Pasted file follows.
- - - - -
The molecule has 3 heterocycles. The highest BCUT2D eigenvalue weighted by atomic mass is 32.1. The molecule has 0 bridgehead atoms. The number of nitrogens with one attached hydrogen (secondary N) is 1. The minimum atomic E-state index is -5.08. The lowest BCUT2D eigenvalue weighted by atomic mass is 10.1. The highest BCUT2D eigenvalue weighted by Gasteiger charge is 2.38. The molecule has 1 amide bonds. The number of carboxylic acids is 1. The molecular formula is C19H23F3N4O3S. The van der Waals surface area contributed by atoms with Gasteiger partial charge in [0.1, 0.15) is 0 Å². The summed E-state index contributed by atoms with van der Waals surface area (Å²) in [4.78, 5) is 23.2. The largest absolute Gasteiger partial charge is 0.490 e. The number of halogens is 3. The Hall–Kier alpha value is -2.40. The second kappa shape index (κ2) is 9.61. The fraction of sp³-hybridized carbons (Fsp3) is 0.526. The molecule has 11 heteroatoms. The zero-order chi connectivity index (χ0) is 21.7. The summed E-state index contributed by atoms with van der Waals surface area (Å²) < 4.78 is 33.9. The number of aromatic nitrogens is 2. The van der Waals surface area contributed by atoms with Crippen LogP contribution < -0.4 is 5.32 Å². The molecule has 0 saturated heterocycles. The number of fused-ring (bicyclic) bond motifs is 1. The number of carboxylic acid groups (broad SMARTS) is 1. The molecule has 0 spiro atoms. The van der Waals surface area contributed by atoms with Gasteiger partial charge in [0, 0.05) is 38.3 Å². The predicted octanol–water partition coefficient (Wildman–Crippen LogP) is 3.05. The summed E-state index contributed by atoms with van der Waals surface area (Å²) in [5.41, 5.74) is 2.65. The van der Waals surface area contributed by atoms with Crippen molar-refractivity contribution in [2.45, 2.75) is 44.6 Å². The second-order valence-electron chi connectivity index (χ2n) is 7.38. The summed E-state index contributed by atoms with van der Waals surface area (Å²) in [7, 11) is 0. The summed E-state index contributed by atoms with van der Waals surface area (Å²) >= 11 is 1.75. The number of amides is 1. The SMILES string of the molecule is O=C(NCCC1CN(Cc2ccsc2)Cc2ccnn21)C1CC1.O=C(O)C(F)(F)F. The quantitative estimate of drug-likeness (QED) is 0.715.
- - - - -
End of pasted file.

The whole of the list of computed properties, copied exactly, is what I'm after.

The molecule has 3 heterocycles. The highest BCUT2D eigenvalue weighted by atomic mass is 32.1. The molecule has 0 bridgehead atoms. The number of nitrogens with one attached hydrogen (secondary N) is 1. The minimum atomic E-state index is -5.08. The lowest BCUT2D eigenvalue weighted by atomic mass is 10.1. The highest BCUT2D eigenvalue weighted by Gasteiger charge is 2.38. The molecule has 1 amide bonds. The number of carboxylic acids is 1. The molecular formula is C19H23F3N4O3S. The van der Waals surface area contributed by atoms with Gasteiger partial charge in [0.1, 0.15) is 0 Å². The summed E-state index contributed by atoms with van der Waals surface area (Å²) in [4.78, 5) is 23.2. The largest absolute Gasteiger partial charge is 0.490 e. The number of halogens is 3. The Hall–Kier alpha value is -2.40. The second kappa shape index (κ2) is 9.61. The fraction of sp³-hybridized carbons (Fsp3) is 0.526. The molecule has 11 heteroatoms. The zero-order chi connectivity index (χ0) is 21.7. The summed E-state index contributed by atoms with van der Waals surface area (Å²) < 4.78 is 33.9. The number of aromatic nitrogens is 2. The van der Waals surface area contributed by atoms with Crippen LogP contribution < -0.4 is 5.32 Å². The molecule has 0 saturated heterocycles. The number of fused-ring (bicyclic) bond motifs is 1. The number of carboxylic acid groups (broad SMARTS) is 1. The molecule has 0 spiro atoms. The van der Waals surface area contributed by atoms with Gasteiger partial charge in [0, 0.05) is 38.3 Å². The predicted octanol–water partition coefficient (Wildman–Crippen LogP) is 3.05. The summed E-state index contributed by atoms with van der Waals surface area (Å²) in [5.41, 5.74) is 2.65. The van der Waals surface area contributed by atoms with Crippen molar-refractivity contribution in [2.45, 2.75) is 44.6 Å². The second-order valence-electron chi connectivity index (χ2n) is 7.38. The summed E-state index contributed by atoms with van der Waals surface area (Å²) in [7, 11) is 0. The summed E-state index contributed by atoms with van der Waals surface area (Å²) >= 11 is 1.75. The number of amides is 1. The SMILES string of the molecule is O=C(NCCC1CN(Cc2ccsc2)Cc2ccnn21)C1CC1.O=C(O)C(F)(F)F. The quantitative estimate of drug-likeness (QED) is 0.715.